Map of life expectancy at birth from Global Education Project.

Tuesday, November 13, 2012

I can tell you from personal experience . . .

. . . hospitals make money by screwing up.

I've written about this before, so first let me emphasize, no personal condolences or sympathy required, this happened many years ago and I'm fine now. Not to worry.

Without going into great detail, back when George Bush the First was bombing Iraq, I entered a Major Teaching Hospital of Harvard University through the emergency department. I had pain localized between my navel and right hip, with rebound tenderness and a fever. They told me I had acute appendicitis and they were going to take my appendix out. Eight hours after entering the operating room, I awoke severely dehydrated, in agony despite enough morphine to float William S. Burroughs for a week, and lacking my ascending colon. After opening me up they had seen, not appendicitis but rather a lesion that they decided was cancer but was actually diverticulitis. Eleven days and many travails and grievous errors and misjudgments later, I finally left the hospital.

I had insurance. However, they weren't happy with the amount the insurance company paid them. A couple of weeks later I received bills totaling more than $25,000 -- it would easily be twice as much in nominal dollars today. I told them to go pound sand and eventually they did but . . .

Hospitals get paid for doing stuff. The more stuff they do, the more money they make. Suppose you hired a roofer, who set up scaffolding incorrectly which caused a staging plank to crash through your living room window and smash thousands of dollars worth of antique glass. Would the roofer then bill you to repair the window and replace the artifacts? I think not. However, that's what hospitals do when the doctors make mistakes.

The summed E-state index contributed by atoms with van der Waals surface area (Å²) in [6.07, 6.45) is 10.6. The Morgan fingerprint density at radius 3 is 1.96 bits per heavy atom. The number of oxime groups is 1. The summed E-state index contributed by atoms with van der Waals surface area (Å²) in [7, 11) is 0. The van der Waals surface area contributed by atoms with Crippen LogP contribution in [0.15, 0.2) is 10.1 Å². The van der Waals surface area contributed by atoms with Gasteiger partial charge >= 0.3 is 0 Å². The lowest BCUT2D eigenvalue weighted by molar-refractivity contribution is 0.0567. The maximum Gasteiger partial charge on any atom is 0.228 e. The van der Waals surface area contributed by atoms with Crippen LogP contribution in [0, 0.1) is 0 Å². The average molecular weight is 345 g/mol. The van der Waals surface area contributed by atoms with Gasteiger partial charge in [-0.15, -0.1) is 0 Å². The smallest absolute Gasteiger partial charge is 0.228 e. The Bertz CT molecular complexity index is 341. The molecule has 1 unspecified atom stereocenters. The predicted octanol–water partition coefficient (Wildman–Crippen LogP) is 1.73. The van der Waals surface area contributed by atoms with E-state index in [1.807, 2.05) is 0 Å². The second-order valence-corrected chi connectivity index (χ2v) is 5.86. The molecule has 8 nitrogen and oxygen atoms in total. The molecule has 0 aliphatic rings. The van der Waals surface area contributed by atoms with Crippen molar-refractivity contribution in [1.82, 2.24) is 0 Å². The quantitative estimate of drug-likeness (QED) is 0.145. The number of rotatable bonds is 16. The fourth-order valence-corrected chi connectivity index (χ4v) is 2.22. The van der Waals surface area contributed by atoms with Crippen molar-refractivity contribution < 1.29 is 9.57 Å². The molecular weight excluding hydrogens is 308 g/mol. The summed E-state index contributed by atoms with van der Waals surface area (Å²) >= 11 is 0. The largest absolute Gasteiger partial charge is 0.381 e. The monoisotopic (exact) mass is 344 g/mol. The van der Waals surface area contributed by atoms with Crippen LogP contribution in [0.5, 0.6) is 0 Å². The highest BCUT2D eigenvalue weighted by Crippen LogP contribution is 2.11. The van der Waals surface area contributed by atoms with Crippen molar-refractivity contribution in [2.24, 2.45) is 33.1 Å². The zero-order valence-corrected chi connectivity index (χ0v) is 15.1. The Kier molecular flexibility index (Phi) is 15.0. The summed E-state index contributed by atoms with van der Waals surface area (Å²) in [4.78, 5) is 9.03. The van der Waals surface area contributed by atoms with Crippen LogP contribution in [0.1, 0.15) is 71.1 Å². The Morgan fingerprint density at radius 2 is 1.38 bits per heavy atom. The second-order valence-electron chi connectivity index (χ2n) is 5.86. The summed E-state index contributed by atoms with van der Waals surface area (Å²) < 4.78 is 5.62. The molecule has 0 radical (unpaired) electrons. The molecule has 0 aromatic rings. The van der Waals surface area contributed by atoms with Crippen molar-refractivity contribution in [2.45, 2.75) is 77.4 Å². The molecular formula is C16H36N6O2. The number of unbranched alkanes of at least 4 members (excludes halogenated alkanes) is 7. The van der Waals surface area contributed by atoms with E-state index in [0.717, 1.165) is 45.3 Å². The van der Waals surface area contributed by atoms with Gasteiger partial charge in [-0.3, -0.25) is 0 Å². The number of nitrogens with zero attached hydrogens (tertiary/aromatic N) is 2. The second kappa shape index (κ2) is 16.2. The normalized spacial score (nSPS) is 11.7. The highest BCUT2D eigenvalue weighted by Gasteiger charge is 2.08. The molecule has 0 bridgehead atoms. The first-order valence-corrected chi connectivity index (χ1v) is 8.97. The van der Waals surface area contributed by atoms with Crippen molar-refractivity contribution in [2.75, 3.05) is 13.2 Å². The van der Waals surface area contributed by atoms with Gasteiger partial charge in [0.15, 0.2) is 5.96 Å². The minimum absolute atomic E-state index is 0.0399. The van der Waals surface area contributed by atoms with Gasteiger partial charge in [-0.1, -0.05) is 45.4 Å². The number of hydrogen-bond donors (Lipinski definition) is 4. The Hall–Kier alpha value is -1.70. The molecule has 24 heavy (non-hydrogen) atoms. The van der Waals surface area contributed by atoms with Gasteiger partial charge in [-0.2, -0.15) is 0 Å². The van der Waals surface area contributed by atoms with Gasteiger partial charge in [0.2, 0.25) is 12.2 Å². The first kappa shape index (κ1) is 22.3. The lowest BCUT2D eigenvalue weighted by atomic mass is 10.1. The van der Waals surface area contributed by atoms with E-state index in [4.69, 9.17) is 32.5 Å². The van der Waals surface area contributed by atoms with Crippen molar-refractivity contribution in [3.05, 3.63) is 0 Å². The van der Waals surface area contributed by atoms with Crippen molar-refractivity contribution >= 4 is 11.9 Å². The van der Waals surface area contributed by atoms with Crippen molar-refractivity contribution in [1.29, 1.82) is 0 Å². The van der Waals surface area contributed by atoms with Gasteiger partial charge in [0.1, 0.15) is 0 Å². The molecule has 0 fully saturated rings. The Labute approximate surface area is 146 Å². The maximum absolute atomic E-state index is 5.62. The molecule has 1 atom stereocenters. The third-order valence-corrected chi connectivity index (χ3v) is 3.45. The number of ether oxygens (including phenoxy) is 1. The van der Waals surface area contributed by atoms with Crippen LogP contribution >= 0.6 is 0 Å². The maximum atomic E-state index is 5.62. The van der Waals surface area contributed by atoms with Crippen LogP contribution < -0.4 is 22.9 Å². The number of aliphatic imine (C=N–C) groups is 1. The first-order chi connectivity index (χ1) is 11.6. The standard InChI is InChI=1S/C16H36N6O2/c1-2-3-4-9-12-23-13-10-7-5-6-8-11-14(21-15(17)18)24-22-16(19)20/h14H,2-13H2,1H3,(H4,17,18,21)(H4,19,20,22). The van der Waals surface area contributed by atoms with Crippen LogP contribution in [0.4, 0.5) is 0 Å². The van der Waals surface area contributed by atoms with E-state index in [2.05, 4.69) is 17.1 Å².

The linked article in Health Affairs reveals a major problem in efforts to control health care spending. If hospitals undertake quality improvement programs to reduce the rate of surgical errors and complications, they lose money. Not only do they have no incentive to do it, some small community hospitals might actually go broke if they didn't screw up so much.

In civilized countries such as the totalitarian dungeon to our north, hospitals are given a global budget to care for the needs of a community. It's in their interest to be competent, and efficient. So here's what we need:

We need universal, comprehensive, single payer national health care. Shout it from the rooftops.


robin andrea said...

It is a rather astonishing thing to see that they billed you for their outrageous error. The profit motive in health care boggles the mind.

I shout that mantra from my rooftop everyday! (No one seems to ever be listening.)

kathy a. said...

friends -- i hope things are moving forward on that front. aca didn't get killed; that's a step.

it seems to me that the longer-term incentives are more in the direction of "measure twice; cut once," to steal a carpentry phrase. also, doctors and hospitals need to get out of the mind-frame of thinking about profits.

you have probably the worst captcha i've ever seen. just fyi. i'm on try 3, and it's not looking promising...

Cervantes said...

Sorry about that captcha, the spambots are everywhere.